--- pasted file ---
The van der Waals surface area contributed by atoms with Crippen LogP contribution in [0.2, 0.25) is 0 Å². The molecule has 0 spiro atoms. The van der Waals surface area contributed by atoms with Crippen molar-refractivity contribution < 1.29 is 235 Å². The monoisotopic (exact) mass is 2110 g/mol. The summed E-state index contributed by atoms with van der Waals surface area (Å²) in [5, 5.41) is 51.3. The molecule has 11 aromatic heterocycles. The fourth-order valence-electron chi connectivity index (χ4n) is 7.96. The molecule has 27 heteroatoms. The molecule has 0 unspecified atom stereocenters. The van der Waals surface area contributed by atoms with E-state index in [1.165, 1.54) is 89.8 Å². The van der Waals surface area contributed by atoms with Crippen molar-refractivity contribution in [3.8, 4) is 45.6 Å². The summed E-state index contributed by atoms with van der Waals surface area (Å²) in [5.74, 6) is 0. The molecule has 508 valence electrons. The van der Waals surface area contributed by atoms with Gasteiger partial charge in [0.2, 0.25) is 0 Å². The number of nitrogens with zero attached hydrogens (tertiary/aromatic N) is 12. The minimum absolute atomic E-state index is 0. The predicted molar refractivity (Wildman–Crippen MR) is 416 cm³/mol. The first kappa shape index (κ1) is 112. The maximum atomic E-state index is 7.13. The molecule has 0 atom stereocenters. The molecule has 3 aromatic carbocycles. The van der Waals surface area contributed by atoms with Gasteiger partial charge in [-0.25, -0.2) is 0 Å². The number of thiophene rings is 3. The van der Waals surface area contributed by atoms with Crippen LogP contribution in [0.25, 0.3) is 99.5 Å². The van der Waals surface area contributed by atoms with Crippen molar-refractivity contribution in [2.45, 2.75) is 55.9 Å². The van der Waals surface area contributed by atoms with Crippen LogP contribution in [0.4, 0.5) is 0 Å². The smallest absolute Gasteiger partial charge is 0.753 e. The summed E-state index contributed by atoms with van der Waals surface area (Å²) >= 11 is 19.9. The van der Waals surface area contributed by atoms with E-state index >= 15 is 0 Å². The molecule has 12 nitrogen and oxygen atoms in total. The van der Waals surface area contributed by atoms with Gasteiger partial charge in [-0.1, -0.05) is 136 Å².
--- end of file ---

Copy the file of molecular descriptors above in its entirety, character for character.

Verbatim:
The van der Waals surface area contributed by atoms with Crippen LogP contribution in [0.2, 0.25) is 0 Å². The molecule has 0 spiro atoms. The van der Waals surface area contributed by atoms with Crippen molar-refractivity contribution < 1.29 is 235 Å². The monoisotopic (exact) mass is 2110 g/mol. The summed E-state index contributed by atoms with van der Waals surface area (Å²) in [5, 5.41) is 51.3. The molecule has 11 aromatic heterocycles. The fourth-order valence-electron chi connectivity index (χ4n) is 7.96. The molecule has 27 heteroatoms. The molecule has 0 unspecified atom stereocenters. The van der Waals surface area contributed by atoms with E-state index in [1.165, 1.54) is 89.8 Å². The van der Waals surface area contributed by atoms with Crippen molar-refractivity contribution in [3.8, 4) is 45.6 Å². The summed E-state index contributed by atoms with van der Waals surface area (Å²) in [5.74, 6) is 0. The molecule has 508 valence electrons. The van der Waals surface area contributed by atoms with Gasteiger partial charge in [0.2, 0.25) is 0 Å². The number of nitrogens with zero attached hydrogens (tertiary/aromatic N) is 12. The minimum absolute atomic E-state index is 0. The predicted molar refractivity (Wildman–Crippen MR) is 416 cm³/mol. The first kappa shape index (κ1) is 112. The maximum atomic E-state index is 7.13. The molecule has 0 atom stereocenters. The molecule has 3 aromatic carbocycles. The van der Waals surface area contributed by atoms with Gasteiger partial charge in [-0.25, -0.2) is 0 Å². The number of thiophene rings is 3. The van der Waals surface area contributed by atoms with Crippen LogP contribution in [0.25, 0.3) is 99.5 Å². The van der Waals surface area contributed by atoms with Crippen molar-refractivity contribution in [2.45, 2.75) is 55.9 Å². The van der Waals surface area contributed by atoms with Crippen LogP contribution in [0.4, 0.5) is 0 Å². The smallest absolute Gasteiger partial charge is 0.753 e. The summed E-state index contributed by atoms with van der Waals surface area (Å²) >= 11 is 19.9. The van der Waals surface area contributed by atoms with E-state index >= 15 is 0 Å². The molecule has 12 nitrogen and oxygen atoms in total. The van der Waals surface area contributed by atoms with Gasteiger partial charge in [-0.1, -0.05) is 136 Å².